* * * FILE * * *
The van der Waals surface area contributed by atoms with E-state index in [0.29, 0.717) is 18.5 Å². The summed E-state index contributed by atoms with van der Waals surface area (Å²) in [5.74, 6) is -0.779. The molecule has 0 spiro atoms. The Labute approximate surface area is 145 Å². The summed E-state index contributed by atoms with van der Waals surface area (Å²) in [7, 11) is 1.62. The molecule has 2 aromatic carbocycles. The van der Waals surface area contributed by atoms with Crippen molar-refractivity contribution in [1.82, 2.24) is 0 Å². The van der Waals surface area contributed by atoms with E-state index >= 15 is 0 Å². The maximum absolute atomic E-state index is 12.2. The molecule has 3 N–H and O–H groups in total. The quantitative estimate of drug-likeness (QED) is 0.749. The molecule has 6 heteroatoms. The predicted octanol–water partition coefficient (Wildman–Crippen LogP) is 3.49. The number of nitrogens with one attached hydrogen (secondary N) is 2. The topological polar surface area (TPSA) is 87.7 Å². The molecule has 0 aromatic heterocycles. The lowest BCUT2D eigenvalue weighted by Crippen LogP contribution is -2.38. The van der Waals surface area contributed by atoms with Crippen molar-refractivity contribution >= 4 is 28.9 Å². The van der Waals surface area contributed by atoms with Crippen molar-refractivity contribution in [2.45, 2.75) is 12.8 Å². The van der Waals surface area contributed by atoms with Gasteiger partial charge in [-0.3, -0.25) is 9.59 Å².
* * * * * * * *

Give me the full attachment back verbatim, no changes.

The van der Waals surface area contributed by atoms with E-state index in [0.29, 0.717) is 18.5 Å². The summed E-state index contributed by atoms with van der Waals surface area (Å²) in [5.74, 6) is -0.779. The molecule has 0 spiro atoms. The Labute approximate surface area is 145 Å². The summed E-state index contributed by atoms with van der Waals surface area (Å²) in [7, 11) is 1.62. The molecule has 2 aromatic carbocycles. The van der Waals surface area contributed by atoms with Crippen molar-refractivity contribution in [1.82, 2.24) is 0 Å². The van der Waals surface area contributed by atoms with E-state index >= 15 is 0 Å². The maximum absolute atomic E-state index is 12.2. The molecule has 3 N–H and O–H groups in total. The quantitative estimate of drug-likeness (QED) is 0.749. The molecule has 6 heteroatoms. The predicted octanol–water partition coefficient (Wildman–Crippen LogP) is 3.49. The number of nitrogens with one attached hydrogen (secondary N) is 2. The topological polar surface area (TPSA) is 87.7 Å². The molecule has 0 aromatic heterocycles. The lowest BCUT2D eigenvalue weighted by Crippen LogP contribution is -2.38. The van der Waals surface area contributed by atoms with Crippen molar-refractivity contribution >= 4 is 28.9 Å². The van der Waals surface area contributed by atoms with Crippen molar-refractivity contribution in [2.45, 2.75) is 12.8 Å². The van der Waals surface area contributed by atoms with Gasteiger partial charge in [-0.3, -0.25) is 9.59 Å².